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Worker says WNY food bank is really a ‘nutrition bank’

The shelves, coolers and freezer at the Food Bank of Western New York look different these days than a decade ago, particularly when it comes to content.

Spinach and beans, cranberry and tomato sauces, frozen produce and lean meats are among the products that flow in and out of the Holt Street warehouse in greater abundance. Fruits and vegetables also made up half the 1.6 million pounds of food last year trucked out on the nonprofit’s refrigerated Mobile Food Pantry. And the food pantry has hired three workers as part of a statewide Just Say Yes to Fruits and Vegetables program.

“There’s been a push toward trying to be more a nutrition bank than a food bank,” said Elyse Burgher, the full-time Say Yes nutritionist who works with part-timers Danyel Brewer and Ashley Cottrell. The trio visits dozens of food pantries, emergency shelters and transitional housing each year across Erie, Niagara, Cattaraugus and Chautauqua counties.

Government programs, farmers, grocers and food manufacturers, and corporate and individual donors fuel the Food Bank. The need is great. Food Bank-assisted churches, community centers and the Mobile Food Pantry provided more than 12 million meals last year to 165,000 people in the counties it serves. This helps explain why supporters will host Walk Off Hunger and Summer Fest Saturday at Island Park in Williamsville. Registration – $25 for adults and free for children under 16 – starts at 10 a.m.; the walk begins at 11 and the festival runs till 2 p.m. For more info, visit

Burgher, 27, an Amherst native, landed her first job five years ago at the All Faiths Food Bank in Sarasota, Fla., after receiving a bachelor’s in human development and family studies at Penn State University. She started work at the Food Bank of WNY about two years ago, after landing a master’s of public health degree from the University at Buffalo.

Q. Describe your job.

I will go in before a pantry distribution starts. There may be clients waiting in the lobby or their cars for the pantry to open. I set up a table and I’ll talk about a different nutrition topic. That can range from the importance of eating fruits and vegetables every day to getting enough fiber, meal planning and resource management – spending your SNAP dollars effectively. Or physical activity or sugar-sweetened beverages. There’s 12 different lesson plans. The first portion is the nutrition lesson and the second half is the cooking demonstration. I’ll bring food items with me that are typically found in a food pantry and make something nutritious and delicious out of them. It might be foods not traditionally taken by the clients, whether it’s whole wheat pasta or black beans, or something really nutritious. The cooking demonstration gives them an opportunity to see how something is prepared. They’re also able to try the recipe and realize maybe they do like something that’s helpful for them.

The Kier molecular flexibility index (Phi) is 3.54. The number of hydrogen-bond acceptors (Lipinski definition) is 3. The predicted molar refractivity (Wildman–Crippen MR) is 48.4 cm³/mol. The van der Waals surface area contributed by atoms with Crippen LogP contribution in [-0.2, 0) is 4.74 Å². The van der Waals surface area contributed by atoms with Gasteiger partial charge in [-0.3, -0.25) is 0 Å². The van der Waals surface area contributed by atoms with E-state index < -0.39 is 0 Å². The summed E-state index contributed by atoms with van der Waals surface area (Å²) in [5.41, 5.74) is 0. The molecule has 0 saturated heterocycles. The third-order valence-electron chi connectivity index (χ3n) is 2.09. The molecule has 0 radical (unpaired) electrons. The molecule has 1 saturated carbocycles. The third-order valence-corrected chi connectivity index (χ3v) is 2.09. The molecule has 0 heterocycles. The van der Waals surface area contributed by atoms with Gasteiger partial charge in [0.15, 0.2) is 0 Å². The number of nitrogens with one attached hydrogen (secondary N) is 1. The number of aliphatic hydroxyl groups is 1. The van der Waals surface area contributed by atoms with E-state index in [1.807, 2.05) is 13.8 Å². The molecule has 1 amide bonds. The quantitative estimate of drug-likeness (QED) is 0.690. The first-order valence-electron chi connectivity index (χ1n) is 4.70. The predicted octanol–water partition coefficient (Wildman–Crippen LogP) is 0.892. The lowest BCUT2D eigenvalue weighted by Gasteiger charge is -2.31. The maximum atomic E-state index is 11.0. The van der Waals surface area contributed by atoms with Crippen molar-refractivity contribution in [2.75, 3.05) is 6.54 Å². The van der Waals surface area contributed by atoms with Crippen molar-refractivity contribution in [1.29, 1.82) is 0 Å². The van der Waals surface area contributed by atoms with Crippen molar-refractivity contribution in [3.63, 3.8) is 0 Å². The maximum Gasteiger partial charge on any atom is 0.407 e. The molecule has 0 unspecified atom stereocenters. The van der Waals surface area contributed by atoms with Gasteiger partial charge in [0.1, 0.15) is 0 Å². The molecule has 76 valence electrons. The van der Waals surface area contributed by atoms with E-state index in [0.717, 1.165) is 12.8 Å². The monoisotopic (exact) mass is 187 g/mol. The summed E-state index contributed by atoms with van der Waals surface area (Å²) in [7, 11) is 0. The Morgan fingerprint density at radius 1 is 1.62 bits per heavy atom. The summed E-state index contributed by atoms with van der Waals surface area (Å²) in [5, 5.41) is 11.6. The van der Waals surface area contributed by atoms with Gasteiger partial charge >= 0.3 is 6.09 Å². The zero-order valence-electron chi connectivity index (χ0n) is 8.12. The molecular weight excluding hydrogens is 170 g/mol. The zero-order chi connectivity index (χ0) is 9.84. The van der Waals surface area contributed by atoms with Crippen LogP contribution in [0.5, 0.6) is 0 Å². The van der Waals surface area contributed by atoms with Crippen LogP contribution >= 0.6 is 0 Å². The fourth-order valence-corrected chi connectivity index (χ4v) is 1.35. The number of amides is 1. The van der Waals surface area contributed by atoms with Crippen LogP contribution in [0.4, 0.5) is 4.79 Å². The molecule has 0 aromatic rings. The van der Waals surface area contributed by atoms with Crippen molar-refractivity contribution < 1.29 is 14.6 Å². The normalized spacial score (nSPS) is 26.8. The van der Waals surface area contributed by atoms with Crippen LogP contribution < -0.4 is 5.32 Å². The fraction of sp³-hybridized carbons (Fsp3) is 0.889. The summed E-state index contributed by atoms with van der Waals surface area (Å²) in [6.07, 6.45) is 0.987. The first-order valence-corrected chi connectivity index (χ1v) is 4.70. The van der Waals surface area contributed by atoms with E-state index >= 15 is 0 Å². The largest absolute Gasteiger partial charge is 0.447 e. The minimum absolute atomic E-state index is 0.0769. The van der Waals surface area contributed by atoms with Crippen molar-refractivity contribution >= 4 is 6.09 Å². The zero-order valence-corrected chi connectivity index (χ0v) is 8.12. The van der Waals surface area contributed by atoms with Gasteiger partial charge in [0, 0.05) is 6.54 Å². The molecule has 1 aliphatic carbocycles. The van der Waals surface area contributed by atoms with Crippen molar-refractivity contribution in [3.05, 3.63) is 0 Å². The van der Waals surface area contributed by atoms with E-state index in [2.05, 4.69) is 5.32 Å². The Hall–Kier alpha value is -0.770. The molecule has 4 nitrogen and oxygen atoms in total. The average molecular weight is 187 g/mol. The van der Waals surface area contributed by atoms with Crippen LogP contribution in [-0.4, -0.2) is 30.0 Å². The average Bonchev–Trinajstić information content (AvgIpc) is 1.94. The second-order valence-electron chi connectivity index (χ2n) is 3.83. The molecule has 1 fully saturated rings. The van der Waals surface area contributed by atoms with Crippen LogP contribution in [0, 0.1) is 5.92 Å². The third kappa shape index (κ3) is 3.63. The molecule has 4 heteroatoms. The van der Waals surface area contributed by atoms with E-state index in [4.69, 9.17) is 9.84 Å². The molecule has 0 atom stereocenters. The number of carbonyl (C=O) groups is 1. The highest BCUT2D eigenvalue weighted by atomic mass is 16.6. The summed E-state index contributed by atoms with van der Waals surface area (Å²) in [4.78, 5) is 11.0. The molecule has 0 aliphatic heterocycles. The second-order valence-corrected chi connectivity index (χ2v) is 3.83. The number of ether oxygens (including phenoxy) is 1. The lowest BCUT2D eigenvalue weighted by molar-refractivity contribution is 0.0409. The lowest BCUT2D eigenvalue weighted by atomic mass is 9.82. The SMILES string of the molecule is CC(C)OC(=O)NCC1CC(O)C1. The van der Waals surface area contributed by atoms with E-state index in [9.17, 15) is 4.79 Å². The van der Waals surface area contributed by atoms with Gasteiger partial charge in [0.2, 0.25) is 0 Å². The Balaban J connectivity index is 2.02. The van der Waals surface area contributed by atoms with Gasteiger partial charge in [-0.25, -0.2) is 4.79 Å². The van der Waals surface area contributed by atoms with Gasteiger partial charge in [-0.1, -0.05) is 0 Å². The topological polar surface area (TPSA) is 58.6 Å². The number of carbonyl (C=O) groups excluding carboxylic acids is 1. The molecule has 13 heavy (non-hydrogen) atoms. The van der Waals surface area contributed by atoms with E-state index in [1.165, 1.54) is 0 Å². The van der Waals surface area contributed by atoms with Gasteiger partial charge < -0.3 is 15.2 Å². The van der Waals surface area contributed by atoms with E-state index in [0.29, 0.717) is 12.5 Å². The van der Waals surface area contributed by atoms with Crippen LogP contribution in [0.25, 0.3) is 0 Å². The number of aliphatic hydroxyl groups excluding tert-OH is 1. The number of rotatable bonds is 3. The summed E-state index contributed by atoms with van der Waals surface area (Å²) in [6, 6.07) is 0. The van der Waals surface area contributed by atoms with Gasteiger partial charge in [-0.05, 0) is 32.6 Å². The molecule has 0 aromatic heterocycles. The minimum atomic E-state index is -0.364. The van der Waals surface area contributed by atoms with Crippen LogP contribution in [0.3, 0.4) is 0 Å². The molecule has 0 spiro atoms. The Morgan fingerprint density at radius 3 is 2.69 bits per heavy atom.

Most of the people that I see are in working families who have to decide between turning their heat on in the winter and buying food for their families, or seniors who have to choose between filling their prescription or getting what they need to eat. There’s a lot of children as well. So it’s devastating to see hunger in the community where we grew up.

Q. So you coordinate with the pantries on the lessons?

The Food Bank has great relationships with all our member agencies. We have open communication with all of them. I put together a monthly schedule and call up coordinators from the agencies we see. … I get calls and they’ll say something like, “Hey Elyse, we got a really big donation of cabbage and nobody’s taking it. Can you come and do a cooking demonstration?”

Q. What is the reaction from people who come to these cooking demonstrations?

I’ve had people tell me, “I never would have taken this item if it wasn’t for me trying this today.” … I always provide little gifts at the end of my workshops, as well. Those are usually cooking tools like spatulas or measuring spoons or cutting boards, coupon organizers or salad containers. We’re down at the Elmwood-Bidwell Farmers Market, too, every Saturday. Keep an eye out for the banner that says, “Come see what’s cookin.”

Q. What are the biggest misconceptions you look to overcome?

If I want to eat healthy, it’s going to be expensive. I hear that from people all the time. It’s definitely possible to stay on a budget and eat healthy. There are a lot of opportunities to shop at farmers markets, and making sure you make food at home instead of ordering a pizza or heading to your local fast-food restaurant. Cooking at home is one of the most important things people can do to save money and make sure you’re eating healthy.

Q. What are the biggest concerns?

I don’t know how to cook. Once they see me and what I do, it turns from “I don’t cook stuff like that” to “That wasn’t that hard. I could probably do that.”


On the Web: Read Elyse Burgher’s Just Say Yes recipes and see her workshop schedule at

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